It is not lost on Leigh Wood that when he steps into the ring against Xu Can for the WBA “regular” featherweight title this weekend, he will be challenging for a world title a week before two of his biggest rivals. 

Wood was surprised when he was hand-picked as the opponent for Xu, but hopes to make the most of his opportunity. At 32, there might not be too many remaining. 

In February last year he lost a split decision to Jazza Dickens, a defeat that seemed to permanently restrict Wood to the second tier of the sport, especially as the pandemic soon shut the sport down. 

When Eddie Hearn announced his latest Fight Camp, the vacant IBF featherweight title fight between Dickens and Kid Galahad, Wood’s old gym-mate, was announced on Week 2. It will mean something extra to Wood if he can get his hands on a world title before those two. 

“Everything happens for a reason and I am sure [Dickens] will be fuming at that,” Wood said. “It’s the same with Kid Galahad. We were at the same gym and the Ingles invested a lot of time and effort into Galahad, for a long time and I could never understand why I wasn’t getting opportunities.  

“I was boxing on his undercards and others kids’ undercards and never being pushed for titles. I could never wrap my head around it because if I didn’t make money, they didn’t make money. But I left the gym in less than three years I have really stepped up and now I’m fighting for a world title and to win one before him would really be icing on the cake.” 

Wood fulfilled a big ambition when he stopped Reece Mould to claim the British title in February, showing in the process the improvement he has made since teaming up with trainer Ben Davison. 

“I always knew I was good enough to win the British title outright and if you look at my first attempt (against Gavin McDonnell in 2014), for the first five or six rounds skill wise we were miles apart, it was a breeze,” Wood said. “But I was at the wrong weight, a lot of things happened, but it was more of a case of when rather than if.  

“I was waiting for opportunities, I was supposed to box Ryan Walsh at the end of 2018 when I was with the Ingles, it fell through and that was the final straw of why I left. It wasn’t really a confidence thing, I knew I would win it one day, it was just a matter of when and I went out and did what I needed to do. So, I thought that box is ticked now, let’s move on.” 

One of the downsides about if he wins on Saturday is that it would prevent him from winning the Lonsdale Belt outright. A boxer must successfully defend the British title three times to win the belt outright, but a British champion cannot hold a world title at the same time. 

“That belt has been everywhere, schools, clubs,” he said. “It is a belt that I wanted to win outright and keep in my family, but opportunity came calling and hopefully I win on Saturday and have to give the British title up.” 

Working with Davison and Lee Wylie, who works on video analysis with him has, he believes, improved him greatly. 

“Lee Wylie is our secret little weapon. His input and minor detail makes a big difference,” Wood said.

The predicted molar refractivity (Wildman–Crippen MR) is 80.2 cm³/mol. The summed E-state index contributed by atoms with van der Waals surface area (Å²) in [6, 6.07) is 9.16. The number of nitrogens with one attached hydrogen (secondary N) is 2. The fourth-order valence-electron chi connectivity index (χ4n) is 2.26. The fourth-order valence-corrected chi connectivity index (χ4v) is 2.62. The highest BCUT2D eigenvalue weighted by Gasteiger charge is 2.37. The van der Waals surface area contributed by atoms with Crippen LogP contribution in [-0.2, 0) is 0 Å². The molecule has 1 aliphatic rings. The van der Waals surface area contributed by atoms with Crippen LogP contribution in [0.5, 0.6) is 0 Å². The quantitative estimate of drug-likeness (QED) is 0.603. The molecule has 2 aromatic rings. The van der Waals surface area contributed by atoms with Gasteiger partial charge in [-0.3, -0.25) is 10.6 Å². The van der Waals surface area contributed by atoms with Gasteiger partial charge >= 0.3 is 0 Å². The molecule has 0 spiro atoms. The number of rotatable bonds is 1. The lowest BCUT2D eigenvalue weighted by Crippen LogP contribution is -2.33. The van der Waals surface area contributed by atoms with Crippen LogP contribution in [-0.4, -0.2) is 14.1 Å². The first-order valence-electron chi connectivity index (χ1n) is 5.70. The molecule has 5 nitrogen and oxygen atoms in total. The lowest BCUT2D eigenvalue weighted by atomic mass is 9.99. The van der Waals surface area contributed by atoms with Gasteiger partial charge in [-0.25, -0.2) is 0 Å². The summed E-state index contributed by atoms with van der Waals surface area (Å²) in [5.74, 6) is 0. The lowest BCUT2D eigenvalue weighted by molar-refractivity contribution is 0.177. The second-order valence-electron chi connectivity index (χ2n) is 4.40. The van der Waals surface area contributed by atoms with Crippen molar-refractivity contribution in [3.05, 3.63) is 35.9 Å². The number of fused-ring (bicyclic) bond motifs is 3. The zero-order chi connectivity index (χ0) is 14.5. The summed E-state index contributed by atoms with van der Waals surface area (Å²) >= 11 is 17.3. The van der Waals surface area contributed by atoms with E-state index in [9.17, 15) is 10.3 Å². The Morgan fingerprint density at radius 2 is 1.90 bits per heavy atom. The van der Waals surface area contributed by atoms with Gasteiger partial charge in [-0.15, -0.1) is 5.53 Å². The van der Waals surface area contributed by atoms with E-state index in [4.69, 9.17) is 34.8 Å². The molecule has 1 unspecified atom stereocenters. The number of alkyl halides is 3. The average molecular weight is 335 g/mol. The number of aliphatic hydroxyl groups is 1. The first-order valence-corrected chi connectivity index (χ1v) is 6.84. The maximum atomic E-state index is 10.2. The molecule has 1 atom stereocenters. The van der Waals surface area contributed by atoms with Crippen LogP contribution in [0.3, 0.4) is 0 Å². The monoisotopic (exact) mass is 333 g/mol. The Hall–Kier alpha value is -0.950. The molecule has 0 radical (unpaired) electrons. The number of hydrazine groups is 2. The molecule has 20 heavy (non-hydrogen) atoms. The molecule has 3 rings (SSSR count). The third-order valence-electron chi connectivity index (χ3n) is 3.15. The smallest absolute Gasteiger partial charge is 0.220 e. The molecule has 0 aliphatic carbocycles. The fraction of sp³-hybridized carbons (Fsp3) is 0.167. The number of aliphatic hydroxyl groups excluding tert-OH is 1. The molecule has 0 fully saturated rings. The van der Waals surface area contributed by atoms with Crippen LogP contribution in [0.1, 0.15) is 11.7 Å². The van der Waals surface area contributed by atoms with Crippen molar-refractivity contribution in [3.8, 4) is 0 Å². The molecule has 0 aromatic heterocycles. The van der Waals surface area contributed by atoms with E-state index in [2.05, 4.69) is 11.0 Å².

“You may think on the night that Can Xu is not having a good night, but what I am stopping him from doing or making him do is the key. A lot of people won’t see that. 

“The closest I have fought to someone like him – sustained pressure, tucks up a tight like to throw a lot of punches – is Josh Wale. I was told not to throw power shots, touch him a lot. Move. I was in the Ingle gym, but the gameplan and how I approach it will be totally different. 

“I take away the belt, I take away the money, I take away the status of what it is for, and I concentrate on my opponent and focus on what I need to do to beat them. If you are good enough, you will do it. No pressure.” 

Boxing for the WBA’s “regular” title might take some gloss off this being a world title fight, but with the WBA’s super champion, Leo Santa Cruz, having not defended his title since February 2019, Wood believes there is a good chance he will be upgraded of he wins on Saturday. 

“I’m a boxing purist and feel there should be one belt for each organization,” Wood said. “I am getting a shot at the “regular” world title, but I see it as a world title fight because the super champion has moved up and hasn’t boxed at the weight for a long time, so the winner may be upgraded anyway.  

“But I think there should be fewer belts and super champions and diamond belts just complicates things.” 

Wood’s life and career will change if he wins on Saturday. The opportunity for big fights opens up too. A fight with the Dickens-Galahad winner would be an obvious one. 

“That’s a massive fight but I can’t look past Saturday,” Wood said. “There are some great fights there for me. We were going to go the WBO route and pursue [Emanuel] Navarrete. That is a really good fight in my opinion. He has long arms and is powerful, but he has bad feet and makes a lot of mistakes.  

“There are massive fights out there, but they can all dissolve into the abyss if I don’t win.” 

Ron Lewis is a senior writer for BoxingScene. He was Boxing Correspondent for The Times, where he worked from 2001-2019 - covering four Olympic Games and numerous world title fights across the globe. He has written about boxing for a wide variety of publications worldwide since the 1980s.